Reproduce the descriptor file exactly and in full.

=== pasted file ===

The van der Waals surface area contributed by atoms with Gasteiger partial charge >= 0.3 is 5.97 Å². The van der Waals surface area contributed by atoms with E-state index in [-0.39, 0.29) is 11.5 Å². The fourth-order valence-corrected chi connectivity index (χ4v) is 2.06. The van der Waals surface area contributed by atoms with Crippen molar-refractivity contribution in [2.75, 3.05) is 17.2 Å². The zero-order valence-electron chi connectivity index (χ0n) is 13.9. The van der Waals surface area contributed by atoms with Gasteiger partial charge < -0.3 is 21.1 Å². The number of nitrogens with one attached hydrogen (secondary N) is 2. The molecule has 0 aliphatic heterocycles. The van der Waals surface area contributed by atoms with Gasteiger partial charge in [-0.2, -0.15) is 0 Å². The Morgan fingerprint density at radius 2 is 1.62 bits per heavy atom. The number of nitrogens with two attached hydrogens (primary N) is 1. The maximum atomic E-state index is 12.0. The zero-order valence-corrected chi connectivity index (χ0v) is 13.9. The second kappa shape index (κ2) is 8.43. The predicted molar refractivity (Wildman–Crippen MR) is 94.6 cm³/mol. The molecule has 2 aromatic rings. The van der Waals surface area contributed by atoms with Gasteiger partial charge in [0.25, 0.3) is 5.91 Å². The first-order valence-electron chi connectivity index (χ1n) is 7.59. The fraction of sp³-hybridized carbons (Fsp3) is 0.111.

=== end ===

The van der Waals surface area contributed by atoms with Gasteiger partial charge >= 0.3 is 5.97 Å². The van der Waals surface area contributed by atoms with E-state index in [-0.39, 0.29) is 11.5 Å². The fourth-order valence-corrected chi connectivity index (χ4v) is 2.06. The van der Waals surface area contributed by atoms with Crippen molar-refractivity contribution in [2.75, 3.05) is 17.2 Å². The zero-order valence-electron chi connectivity index (χ0n) is 13.9. The van der Waals surface area contributed by atoms with Gasteiger partial charge < -0.3 is 21.1 Å². The number of nitrogens with one attached hydrogen (secondary N) is 2. The molecule has 0 aliphatic heterocycles. The van der Waals surface area contributed by atoms with Gasteiger partial charge in [-0.2, -0.15) is 0 Å². The Morgan fingerprint density at radius 2 is 1.62 bits per heavy atom. The number of nitrogens with two attached hydrogens (primary N) is 1. The maximum atomic E-state index is 12.0. The zero-order valence-corrected chi connectivity index (χ0v) is 13.9. The second kappa shape index (κ2) is 8.43. The predicted molar refractivity (Wildman–Crippen MR) is 94.6 cm³/mol. The molecule has 2 aromatic rings. The van der Waals surface area contributed by atoms with Gasteiger partial charge in [0.25, 0.3) is 5.91 Å². The first-order valence-electron chi connectivity index (χ1n) is 7.59. The fraction of sp³-hybridized carbons (Fsp3) is 0.111.